me, myself, I …
|I||I am a student.|
|You||You are a student.|
|He||He is a student.|
|She||She is a student.|
|It||It is a student.|
|We||We are a students.|
|You (plural)||You are students.|
|They||They are students.|
- Demonstrative pronouns – “These are so cool!” (these, those, this, that, and such)
- Indefinite pronouns – “Nobody is in the house.” (few, everyone, all, some, anything, and nobody)
- Interrogative pronouns – (who, whom, which, what, whoever, whomever, whichever, and whatever)
- Personal pronouns
- Object pronouns – (me, you, him, her, it, them, us, you pl.)
- Subject pronouns – (I, you, he, she, it, they, us, you pl.)
- Possessive pronouns – (my, your, his, her, its, their, our, your pl.)
- Reflexive pronouns – (myself, yourself, himself, herself, itself, themselves, ourselves, yourselves, oneself)
- Intensive pronouns – “He did it himself.”
- Relative pronouns – (who, whom, which, whoever, whomever, whichever, and that)
|The painting looks nice.||This looks nice.|
|The car over there is a beautiful machine!||That is a beautiful machine!|
|The cookies smell great!||These smell great!|
|The cupcakes in the window look delicious.||Those look delicious|
That and those are used to refer to things farther away.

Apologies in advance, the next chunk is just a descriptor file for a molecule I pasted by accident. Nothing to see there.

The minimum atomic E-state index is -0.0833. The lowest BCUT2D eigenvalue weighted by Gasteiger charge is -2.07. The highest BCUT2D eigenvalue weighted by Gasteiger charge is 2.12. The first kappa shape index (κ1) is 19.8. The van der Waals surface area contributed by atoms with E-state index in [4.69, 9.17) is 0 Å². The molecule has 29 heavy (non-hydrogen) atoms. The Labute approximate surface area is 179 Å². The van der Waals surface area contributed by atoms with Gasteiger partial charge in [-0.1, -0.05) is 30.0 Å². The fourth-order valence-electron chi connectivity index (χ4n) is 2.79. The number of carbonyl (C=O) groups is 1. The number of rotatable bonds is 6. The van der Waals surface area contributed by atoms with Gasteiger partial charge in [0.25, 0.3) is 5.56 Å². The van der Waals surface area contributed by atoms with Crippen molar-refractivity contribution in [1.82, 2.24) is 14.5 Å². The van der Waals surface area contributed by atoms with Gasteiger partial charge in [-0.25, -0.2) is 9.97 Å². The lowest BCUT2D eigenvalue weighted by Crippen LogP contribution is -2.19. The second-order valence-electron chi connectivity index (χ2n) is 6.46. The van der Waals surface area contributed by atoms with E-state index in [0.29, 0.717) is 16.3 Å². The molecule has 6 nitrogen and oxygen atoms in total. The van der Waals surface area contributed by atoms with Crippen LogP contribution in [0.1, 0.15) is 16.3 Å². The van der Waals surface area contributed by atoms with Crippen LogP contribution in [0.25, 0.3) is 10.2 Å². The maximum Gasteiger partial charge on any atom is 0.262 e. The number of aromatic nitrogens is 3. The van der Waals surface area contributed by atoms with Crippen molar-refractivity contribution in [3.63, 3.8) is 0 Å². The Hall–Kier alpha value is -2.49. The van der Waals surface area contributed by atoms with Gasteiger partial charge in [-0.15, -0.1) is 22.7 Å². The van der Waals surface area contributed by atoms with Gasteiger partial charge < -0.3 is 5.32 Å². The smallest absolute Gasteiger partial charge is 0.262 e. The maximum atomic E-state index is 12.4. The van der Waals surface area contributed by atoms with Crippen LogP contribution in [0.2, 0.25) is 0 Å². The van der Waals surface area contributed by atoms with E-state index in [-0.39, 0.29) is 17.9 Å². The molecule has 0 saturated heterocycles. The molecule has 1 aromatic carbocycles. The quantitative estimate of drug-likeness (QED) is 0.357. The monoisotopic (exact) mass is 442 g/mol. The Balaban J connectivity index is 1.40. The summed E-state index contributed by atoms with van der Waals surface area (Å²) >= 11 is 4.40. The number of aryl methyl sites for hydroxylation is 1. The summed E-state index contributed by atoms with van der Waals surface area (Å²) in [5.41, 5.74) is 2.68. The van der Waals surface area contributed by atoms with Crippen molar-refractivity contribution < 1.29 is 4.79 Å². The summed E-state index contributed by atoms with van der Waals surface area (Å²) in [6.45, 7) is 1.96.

She is good at everything.
I don’t see anybody.
It’s dark. I can’t see anything.
Where is everybody? As you can see above, these words are also often used to make exaggerations.
We use indefinite pronouns ending in -thing to refer to objects, whereas those ending in -body are used for people.
For more on indefinite pronouns, including the words neither, both, such, none and all, see Wikipedia.
Who is your friend?
Whom did you tell?
Which bicycle is yours?
Personal Pronouns (object and subject pronouns)
|Subject Pronoun||Object Pronoun|
She gave her a glass of water.
They told us a funny story.
That’s his. That’s his hat.
That’s hers. That’s her hat.
That’s its. That’s its hat.
That’s ours. That’s our hat.
That’s theirs. That’s their hat.
Reflexive Pronouns (and Intensive Pronouns)
They wrote themselves letters.
One should not In both of the above cases, the subjects (“He” and “They”) both give and receive the action. The reflexive pronouns (“himself” and “themselves”) receive the action of the verbs. Reflexive pronouns are used together with reflexive verbs, but are not very common in English.
Intensive PronounsSome people separate reflexive pronouns from intensive pronouns. While they have the same exact forms as the reflexive pronouns above (-self and -selves), they are used differently: He built the house himself.
I ate the whole pizza myself.
She herself wrote the essay. Intensvie pronouns are used to stress or emphasize that the subject did something alone (without help from others). The intensive pronoun can come either directly after the subject or at the end of the sentence.
That’s the woman whom you spoke with.
The bike, which was unlocked, was stolen.
The boy ate the pizza that was left over.